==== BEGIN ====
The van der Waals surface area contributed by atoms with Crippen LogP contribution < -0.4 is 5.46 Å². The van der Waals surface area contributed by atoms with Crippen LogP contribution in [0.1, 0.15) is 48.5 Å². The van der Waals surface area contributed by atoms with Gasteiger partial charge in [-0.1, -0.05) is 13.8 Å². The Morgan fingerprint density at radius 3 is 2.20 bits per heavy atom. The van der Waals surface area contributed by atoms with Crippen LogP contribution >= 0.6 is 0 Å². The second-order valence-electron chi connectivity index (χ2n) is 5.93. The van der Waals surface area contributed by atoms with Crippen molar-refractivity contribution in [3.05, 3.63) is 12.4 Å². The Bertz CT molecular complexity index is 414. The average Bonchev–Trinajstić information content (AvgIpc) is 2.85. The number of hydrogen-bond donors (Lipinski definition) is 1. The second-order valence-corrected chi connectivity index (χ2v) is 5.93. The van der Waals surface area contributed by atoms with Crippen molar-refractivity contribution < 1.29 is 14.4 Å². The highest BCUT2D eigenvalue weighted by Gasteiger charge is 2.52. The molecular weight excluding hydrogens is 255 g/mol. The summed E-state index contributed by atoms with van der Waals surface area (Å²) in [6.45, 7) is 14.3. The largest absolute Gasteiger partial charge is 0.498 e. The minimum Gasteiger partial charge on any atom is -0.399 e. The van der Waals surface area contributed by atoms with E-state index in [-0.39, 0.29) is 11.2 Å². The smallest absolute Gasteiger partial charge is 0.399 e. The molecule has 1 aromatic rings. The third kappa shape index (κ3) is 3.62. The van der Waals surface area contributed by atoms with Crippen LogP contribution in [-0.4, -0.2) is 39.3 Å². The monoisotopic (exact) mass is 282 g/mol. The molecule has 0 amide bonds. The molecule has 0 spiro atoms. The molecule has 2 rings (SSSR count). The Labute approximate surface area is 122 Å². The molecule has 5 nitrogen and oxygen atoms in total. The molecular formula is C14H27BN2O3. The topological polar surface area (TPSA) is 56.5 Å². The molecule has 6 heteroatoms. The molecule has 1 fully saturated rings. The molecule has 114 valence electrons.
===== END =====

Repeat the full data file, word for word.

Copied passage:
The van der Waals surface area contributed by atoms with Crippen LogP contribution < -0.4 is 5.46 Å². The van der Waals surface area contributed by atoms with Crippen LogP contribution in [0.1, 0.15) is 48.5 Å². The van der Waals surface area contributed by atoms with Gasteiger partial charge in [-0.1, -0.05) is 13.8 Å². The Morgan fingerprint density at radius 3 is 2.20 bits per heavy atom. The van der Waals surface area contributed by atoms with Crippen LogP contribution >= 0.6 is 0 Å². The second-order valence-electron chi connectivity index (χ2n) is 5.93. The van der Waals surface area contributed by atoms with Crippen molar-refractivity contribution in [3.05, 3.63) is 12.4 Å². The Bertz CT molecular complexity index is 414. The average Bonchev–Trinajstić information content (AvgIpc) is 2.85. The number of hydrogen-bond donors (Lipinski definition) is 1. The second-order valence-corrected chi connectivity index (χ2v) is 5.93. The van der Waals surface area contributed by atoms with Crippen molar-refractivity contribution < 1.29 is 14.4 Å². The highest BCUT2D eigenvalue weighted by Gasteiger charge is 2.52. The molecular weight excluding hydrogens is 255 g/mol. The summed E-state index contributed by atoms with van der Waals surface area (Å²) in [6.45, 7) is 14.3. The largest absolute Gasteiger partial charge is 0.498 e. The minimum Gasteiger partial charge on any atom is -0.399 e. The van der Waals surface area contributed by atoms with E-state index in [-0.39, 0.29) is 11.2 Å². The smallest absolute Gasteiger partial charge is 0.399 e. The molecule has 1 aromatic rings. The third kappa shape index (κ3) is 3.62. The van der Waals surface area contributed by atoms with Crippen LogP contribution in [-0.4, -0.2) is 39.3 Å². The monoisotopic (exact) mass is 282 g/mol. The molecule has 0 amide bonds. The molecule has 0 spiro atoms. The molecule has 2 rings (SSSR count). The Labute approximate surface area is 122 Å². The molecule has 5 nitrogen and oxygen atoms in total. The molecular formula is C14H27BN2O3. The topological polar surface area (TPSA) is 56.5 Å². The molecule has 6 heteroatoms. The molecule has 1 fully saturated rings. The molecule has 114 valence electrons.